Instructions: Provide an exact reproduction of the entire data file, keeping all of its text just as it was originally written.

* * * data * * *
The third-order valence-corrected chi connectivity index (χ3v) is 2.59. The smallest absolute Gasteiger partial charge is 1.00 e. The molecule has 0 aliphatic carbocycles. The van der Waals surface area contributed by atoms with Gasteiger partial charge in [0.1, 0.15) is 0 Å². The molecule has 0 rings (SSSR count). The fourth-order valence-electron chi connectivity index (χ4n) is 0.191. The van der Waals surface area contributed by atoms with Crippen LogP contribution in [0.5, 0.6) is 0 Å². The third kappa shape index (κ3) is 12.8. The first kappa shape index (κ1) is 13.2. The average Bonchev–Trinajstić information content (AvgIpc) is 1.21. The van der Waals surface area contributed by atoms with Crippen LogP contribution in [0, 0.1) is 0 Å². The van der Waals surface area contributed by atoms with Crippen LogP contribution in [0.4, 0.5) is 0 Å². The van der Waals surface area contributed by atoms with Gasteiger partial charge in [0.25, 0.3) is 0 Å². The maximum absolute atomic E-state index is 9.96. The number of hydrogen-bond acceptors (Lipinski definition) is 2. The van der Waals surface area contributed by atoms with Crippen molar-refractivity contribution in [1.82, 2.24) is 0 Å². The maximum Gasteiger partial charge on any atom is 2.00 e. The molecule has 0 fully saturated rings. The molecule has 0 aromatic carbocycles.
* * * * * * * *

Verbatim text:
The third-order valence-corrected chi connectivity index (χ3v) is 2.59. The smallest absolute Gasteiger partial charge is 1.00 e. The molecule has 0 aliphatic carbocycles. The van der Waals surface area contributed by atoms with Gasteiger partial charge in [0.1, 0.15) is 0 Å². The molecule has 0 rings (SSSR count). The fourth-order valence-electron chi connectivity index (χ4n) is 0.191. The van der Waals surface area contributed by atoms with Crippen LogP contribution in [0.5, 0.6) is 0 Å². The third kappa shape index (κ3) is 12.8. The first kappa shape index (κ1) is 13.2. The average Bonchev–Trinajstić information content (AvgIpc) is 1.21. The van der Waals surface area contributed by atoms with Crippen LogP contribution in [0, 0.1) is 0 Å². The van der Waals surface area contributed by atoms with Crippen LogP contribution in [0.4, 0.5) is 0 Å². The van der Waals surface area contributed by atoms with Gasteiger partial charge in [0.25, 0.3) is 0 Å². The maximum absolute atomic E-state index is 9.96. The number of hydrogen-bond acceptors (Lipinski definition) is 2. The van der Waals surface area contributed by atoms with Crippen molar-refractivity contribution in [1.82, 2.24) is 0 Å². The maximum Gasteiger partial charge on any atom is 2.00 e. The molecule has 0 fully saturated rings. The molecule has 0 aromatic carbocycles.